Parmer said that archaic approach persists, but that this partnership will go a long way to improving the situation.
“When behavioral health patients come to the ER, it’s not as fast as, ‘Oh, you need stitches,'” Parmer told the county commissioners. “Sometimes there’s a lot of addiction that’s involved and substance abuse. So we have to wait for those things to go out of people’s systems to be able to evaluate and care for them.”
She said that can result in lengthy stays for patients.
“Their stays at the ER currently range from 16 to 24 hours,” Parmer said. “If they don’t qualify to go to our in-patient behavioral health unit, they literally sit in an ER bed and sometimes in our isolation room for hours and days to try and get them taken care of.”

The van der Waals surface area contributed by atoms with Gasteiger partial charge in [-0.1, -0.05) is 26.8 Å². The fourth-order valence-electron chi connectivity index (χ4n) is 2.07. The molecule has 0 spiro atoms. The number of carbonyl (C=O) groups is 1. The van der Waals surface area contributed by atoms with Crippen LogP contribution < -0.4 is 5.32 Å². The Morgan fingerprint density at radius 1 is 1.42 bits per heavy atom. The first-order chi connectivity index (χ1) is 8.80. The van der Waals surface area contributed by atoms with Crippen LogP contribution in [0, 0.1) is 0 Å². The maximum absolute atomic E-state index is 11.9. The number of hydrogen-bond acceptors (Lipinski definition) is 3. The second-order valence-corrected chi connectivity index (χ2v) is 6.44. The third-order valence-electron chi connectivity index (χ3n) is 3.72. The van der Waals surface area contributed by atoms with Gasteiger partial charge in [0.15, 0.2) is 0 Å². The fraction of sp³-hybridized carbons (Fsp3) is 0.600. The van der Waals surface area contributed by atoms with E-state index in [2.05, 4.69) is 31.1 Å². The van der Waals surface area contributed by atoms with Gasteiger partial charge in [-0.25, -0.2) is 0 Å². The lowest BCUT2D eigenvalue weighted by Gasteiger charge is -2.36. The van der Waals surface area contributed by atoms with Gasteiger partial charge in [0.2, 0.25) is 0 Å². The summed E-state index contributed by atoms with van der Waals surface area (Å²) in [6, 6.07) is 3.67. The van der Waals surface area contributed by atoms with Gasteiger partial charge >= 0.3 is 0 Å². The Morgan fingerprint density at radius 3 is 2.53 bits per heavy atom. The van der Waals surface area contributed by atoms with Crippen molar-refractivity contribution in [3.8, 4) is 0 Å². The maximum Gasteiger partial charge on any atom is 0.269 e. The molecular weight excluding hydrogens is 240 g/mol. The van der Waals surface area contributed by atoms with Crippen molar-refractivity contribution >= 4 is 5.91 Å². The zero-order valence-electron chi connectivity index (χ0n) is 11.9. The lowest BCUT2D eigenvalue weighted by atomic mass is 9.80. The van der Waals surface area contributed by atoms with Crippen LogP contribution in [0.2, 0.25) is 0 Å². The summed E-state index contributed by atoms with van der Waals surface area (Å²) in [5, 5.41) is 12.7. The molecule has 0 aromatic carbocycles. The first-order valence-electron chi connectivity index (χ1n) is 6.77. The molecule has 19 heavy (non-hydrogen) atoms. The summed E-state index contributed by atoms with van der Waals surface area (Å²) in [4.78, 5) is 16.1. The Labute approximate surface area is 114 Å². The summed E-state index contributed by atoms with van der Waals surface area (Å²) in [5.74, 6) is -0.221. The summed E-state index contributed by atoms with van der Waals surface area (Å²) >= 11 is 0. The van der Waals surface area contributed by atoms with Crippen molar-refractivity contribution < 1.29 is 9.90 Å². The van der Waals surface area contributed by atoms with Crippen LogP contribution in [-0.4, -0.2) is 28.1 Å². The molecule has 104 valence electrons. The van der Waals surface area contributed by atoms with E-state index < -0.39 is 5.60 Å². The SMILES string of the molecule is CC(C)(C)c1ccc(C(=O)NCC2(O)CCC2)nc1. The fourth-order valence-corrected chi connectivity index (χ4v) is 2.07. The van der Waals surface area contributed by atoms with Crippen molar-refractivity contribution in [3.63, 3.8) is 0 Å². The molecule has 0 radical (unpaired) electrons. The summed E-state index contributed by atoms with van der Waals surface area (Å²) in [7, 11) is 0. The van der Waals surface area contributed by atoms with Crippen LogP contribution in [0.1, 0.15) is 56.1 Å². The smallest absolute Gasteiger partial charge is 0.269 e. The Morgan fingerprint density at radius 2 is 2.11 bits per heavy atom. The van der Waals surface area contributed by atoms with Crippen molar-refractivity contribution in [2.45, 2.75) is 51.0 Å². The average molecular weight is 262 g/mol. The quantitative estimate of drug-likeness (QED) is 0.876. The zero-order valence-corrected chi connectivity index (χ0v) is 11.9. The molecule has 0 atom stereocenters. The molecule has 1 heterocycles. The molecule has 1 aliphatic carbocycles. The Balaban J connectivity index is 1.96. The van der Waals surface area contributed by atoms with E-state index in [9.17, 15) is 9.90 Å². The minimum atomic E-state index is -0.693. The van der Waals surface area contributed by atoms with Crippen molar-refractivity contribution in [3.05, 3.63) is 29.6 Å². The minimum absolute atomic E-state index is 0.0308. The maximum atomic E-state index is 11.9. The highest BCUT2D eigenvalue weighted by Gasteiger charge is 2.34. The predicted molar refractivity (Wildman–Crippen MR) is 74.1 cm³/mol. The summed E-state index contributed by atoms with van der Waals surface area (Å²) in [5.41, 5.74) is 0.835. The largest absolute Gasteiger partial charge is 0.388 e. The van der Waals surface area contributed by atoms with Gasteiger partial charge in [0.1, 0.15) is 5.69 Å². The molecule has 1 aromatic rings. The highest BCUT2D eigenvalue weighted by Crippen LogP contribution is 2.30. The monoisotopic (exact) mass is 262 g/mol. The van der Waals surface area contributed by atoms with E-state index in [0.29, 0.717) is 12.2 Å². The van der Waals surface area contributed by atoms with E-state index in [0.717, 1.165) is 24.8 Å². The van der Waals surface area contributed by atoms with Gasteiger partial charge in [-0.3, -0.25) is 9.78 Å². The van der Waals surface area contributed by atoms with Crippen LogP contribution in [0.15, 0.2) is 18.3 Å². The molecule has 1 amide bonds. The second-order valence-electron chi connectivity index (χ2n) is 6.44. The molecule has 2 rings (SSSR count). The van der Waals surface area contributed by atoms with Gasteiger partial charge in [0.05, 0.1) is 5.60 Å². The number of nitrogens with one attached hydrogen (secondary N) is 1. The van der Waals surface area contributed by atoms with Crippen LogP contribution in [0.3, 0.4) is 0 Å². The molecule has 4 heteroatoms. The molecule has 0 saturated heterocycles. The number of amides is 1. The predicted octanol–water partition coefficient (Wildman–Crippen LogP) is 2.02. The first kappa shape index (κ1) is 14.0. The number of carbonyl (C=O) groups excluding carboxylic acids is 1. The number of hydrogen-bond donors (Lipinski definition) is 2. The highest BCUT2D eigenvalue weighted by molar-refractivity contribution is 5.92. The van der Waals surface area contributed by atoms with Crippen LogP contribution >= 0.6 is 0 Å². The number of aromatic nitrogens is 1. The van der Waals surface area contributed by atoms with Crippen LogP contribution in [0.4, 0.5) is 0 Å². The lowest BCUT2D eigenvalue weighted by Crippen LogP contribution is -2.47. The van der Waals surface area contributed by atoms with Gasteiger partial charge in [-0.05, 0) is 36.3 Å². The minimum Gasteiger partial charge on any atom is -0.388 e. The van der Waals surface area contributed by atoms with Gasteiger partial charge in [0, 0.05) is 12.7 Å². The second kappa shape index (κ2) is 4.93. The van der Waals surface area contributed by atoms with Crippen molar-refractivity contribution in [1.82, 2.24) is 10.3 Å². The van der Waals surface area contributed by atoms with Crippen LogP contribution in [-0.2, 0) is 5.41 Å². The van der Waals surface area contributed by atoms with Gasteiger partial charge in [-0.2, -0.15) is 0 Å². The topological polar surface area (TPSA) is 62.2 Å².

The amount and frequency of such cases has been trending higher in the county for more than a decade.
Helena Police Chief Steve Hagen said mental health calls for service have ballooned in recent years.
According to HPD statistics, from 2015 to 2019 the city of Helena recorded an average of slightly more than five suicides per year and 31 attempted suicides per year, though Hagen said the actual numbers are likely higher.
In 2003, HPD officers placed 51 individuals into police protective custody, meaning the individual posed a threat to themselves due to their mental illness. By 2018, that number was 418.